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|BY GREG WALTERS|
Paul and I were having a chat the other day and we wondered about how some things have changed. Yes, some things remain stubbornly unchanged at Raytown City Hall. We came to the conclusion that patience may be a virtue on most matters. But when it comes to the City of Raytown, it can be very frustrating to find examples of real change.
We made a short list of what we found since last April’s city election in which all but one elected member of those seats up for election were replaced by a new Mayor and Aldermen.
SUPER SPLASH USA: Raytown’s aging water park, has cost the taxpayers hundreds of thousands of dollars to keep open. Many former patrons of Super Splash consider it to be an unsafe place to go. Raytown no longer has the large numbers of teens and pre-teens who made up most of its clientele during its heyday in the 1980’s. Factor in competition from other facilities like the Holiday Inn at the Sports Complex, the Lee’s Summit water park and even a beach at Longview Lake, and you realize the market place has shrunk to the point of not being viable.
The only upbeat message on the bailout is that the Board refused City Administrator Mahesh Sharma’s plan to fund it with dollars from the City’s street light program.
STREET LIGHTS: The city is nine months into the budget year and has yet to install new streetlights budgeted in the 2014/2015 budget. We know for certain the money is in the budget. Otherwise, Mahesh Sharma would not have suggested transferring money from street lights in order to make unfunded repairs to the economic black hole known as Super Splash USA.
I sent an email out to the Mayor and four of the Board of Aldermen on June 23rd asking for a list of the locations of the new street lights in Raytown. To their credit, Aldermen Jason Greene and Mayor Michael McDonough replied to our inquiry. Both said they would get back to me. The amount Sharma asked to move to pay for Super Splash was $50,000. That would buy a lot of lights which are very much needed in Raytown’s neighborhoods.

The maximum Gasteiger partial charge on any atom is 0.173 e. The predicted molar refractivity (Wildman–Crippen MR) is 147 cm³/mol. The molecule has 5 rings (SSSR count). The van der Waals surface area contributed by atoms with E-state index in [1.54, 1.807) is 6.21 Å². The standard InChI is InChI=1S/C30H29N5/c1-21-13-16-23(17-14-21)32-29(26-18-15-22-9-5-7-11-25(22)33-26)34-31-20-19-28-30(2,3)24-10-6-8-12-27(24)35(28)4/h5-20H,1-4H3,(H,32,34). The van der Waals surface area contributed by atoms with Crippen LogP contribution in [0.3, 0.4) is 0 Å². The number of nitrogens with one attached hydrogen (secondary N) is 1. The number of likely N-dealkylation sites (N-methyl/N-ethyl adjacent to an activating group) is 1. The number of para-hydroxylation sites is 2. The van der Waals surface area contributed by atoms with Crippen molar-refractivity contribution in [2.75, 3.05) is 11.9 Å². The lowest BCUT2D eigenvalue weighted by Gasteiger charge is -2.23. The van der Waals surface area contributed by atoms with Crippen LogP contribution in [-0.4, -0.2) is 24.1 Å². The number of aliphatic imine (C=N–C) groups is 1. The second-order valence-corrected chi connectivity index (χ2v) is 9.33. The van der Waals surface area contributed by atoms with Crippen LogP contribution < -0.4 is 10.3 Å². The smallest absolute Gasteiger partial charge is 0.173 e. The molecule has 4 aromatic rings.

STREET OVERLAY: Normally by this time in the year the city has taken bids and placed orders for planned street overlay improvements. It will be interesting to see if the city continues with the hugely unpopular tar and gravel scheme of street repair that is proving to be former Mayor David Bower’s legacy. The streets that were originally targeted for light aggregate seal have shown a marked amount of wear and tear not found with more traditional street improvements using asphalt.
WALMART DEBT: Shortly after last April’s election Ward 2 Alderman Jason Greene publicly asked at a regular session of the Board of Aldermen for a report on the anticipated debt to be paid by the City of Raytown to fund the TIF bonds used to build the Walmart Store on 350 Highway. To our knowledge, his request has not been answered. It is an important question. The payment of TIF bonds cannot be ignored. The agreement with the bondholders specifically holds the City of Raytown liable for the debt if sales tax revenues from the Walmart Store do not meet the required amount revenue to pay them.